COUNTERINSURGENCY….In Vietnam, the Army figured out too late that it needed to fight a counterinsurgency, not a conventional war. In Iraq, Lawrence Kaplan writes, the Army has once again figured out too late that it needs to fight a counterinsurgency, not a conventional war:
Having been drained of blood and prestige in Southeast Asia, the Army responded by banishing “counterinsurgency” from the lexicon of U.S. military affairs. And, in Iraq, where the Army has spent nearly three years launching big-unit sweeps, relying heavily on firepower, and otherwise employing conventional tactics against an unconventional foe, it shows….”[I] don’t think we’ll put much energy into trying the old saying, ‘Win the hearts and minds,'” ground commander Lieutenant General Thomas Metz said last year. “I don’t look at it as one of the metrics of success.”
….After combating the insurgency for nearly three years in Iraq, the Army is finally starting, slowly and fitfully, to incorporate these lessons into doctrine….But why didn’t such a strategy emerge 30 months ago? Last month, for example, an excited David Ignatius revealed in his Washington Post column that General Abizaid and other senior officers in Iraq were reading Lewis Sorley’s A Better War, the definitive account of America’s improved counterinsurgency efforts in South Vietnam after the Tet Offensive. One can take this as evidence that the generals correctly grasp the nature of the war in Iraq, as Ignatius does. Or one might ask what the discovery of a standard text on Vietnam, without which no college course on the subject would be complete, says about the strategic literacy of leaders who get surprised by problems and then go read a book to resurrect a dubious answer from the past.
This has been by far one of the biggest mysteries of the Iraq war: why did no one in the military leadership foresee the insurgency? And once it started, why did they turn a blind eye to it ? despite advice from counterinsurgency experts in their own ranks? And now that they’ve finally figured out what they’re up against, why are they still only haltingly ? and far from unanimously ? willing to change doctrine?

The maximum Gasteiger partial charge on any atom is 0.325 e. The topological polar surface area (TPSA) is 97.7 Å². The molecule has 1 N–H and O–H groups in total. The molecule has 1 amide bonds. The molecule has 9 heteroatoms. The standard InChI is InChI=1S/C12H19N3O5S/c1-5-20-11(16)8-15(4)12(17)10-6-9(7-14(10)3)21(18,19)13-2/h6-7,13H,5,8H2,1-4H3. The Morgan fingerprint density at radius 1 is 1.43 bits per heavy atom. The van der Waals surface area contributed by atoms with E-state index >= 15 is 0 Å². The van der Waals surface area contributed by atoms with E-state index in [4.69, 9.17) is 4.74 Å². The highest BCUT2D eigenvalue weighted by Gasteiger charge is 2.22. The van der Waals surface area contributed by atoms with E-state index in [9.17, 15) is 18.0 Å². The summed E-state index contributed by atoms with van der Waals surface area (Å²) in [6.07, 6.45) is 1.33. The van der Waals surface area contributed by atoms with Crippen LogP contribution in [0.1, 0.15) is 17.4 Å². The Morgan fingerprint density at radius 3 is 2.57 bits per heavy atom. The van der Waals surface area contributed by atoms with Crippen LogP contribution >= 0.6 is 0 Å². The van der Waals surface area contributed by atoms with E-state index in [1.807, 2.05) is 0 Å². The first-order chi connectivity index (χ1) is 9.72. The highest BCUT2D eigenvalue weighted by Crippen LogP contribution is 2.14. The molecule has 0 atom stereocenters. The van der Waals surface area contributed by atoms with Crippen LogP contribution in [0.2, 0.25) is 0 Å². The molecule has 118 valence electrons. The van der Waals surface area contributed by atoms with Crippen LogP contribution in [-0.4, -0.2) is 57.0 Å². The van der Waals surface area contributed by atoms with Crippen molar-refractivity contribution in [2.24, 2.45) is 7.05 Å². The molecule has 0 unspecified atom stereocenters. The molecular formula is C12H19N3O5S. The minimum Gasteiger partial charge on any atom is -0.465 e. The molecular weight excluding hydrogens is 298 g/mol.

This is probably the single biggest reason that I think we need to figure out a way to withdraw from Iraq. Contrary to current conventional wisdom, which suggests that it’s OK to criticize the war but not criticize the troops ? including the top brass ? the fact is that the military leadership’s longstanding refusal to take counterinsurgency seriously is little less than a dereliction of duty. They’ve insisted on planning for the kind of war they’d like to fight instead of the kind of war they should have known they were likely to fight.
Would a focus on counterinsurgency ever have worked? I’m skeptical, although it might have. But it’s almost certainly too late now, and without a robust and well thought out counterinsurgency plan our presence in Iraq is now doing more harm than good. Leaving Iraq may not guarantee a happy outcome, but at this point it’s the best chance we have.
UPDATE: I’ve modified the post slightly to make it clear that I’m talking about a lack of attention to counterinsurgency among the highest ranks of the Pentagon’s leadership, both civilian and uniformed. In fact, there have always been counterinsurgency experts at lower levels in the military, but they’ve never had much success getting the top generals to take it seriously.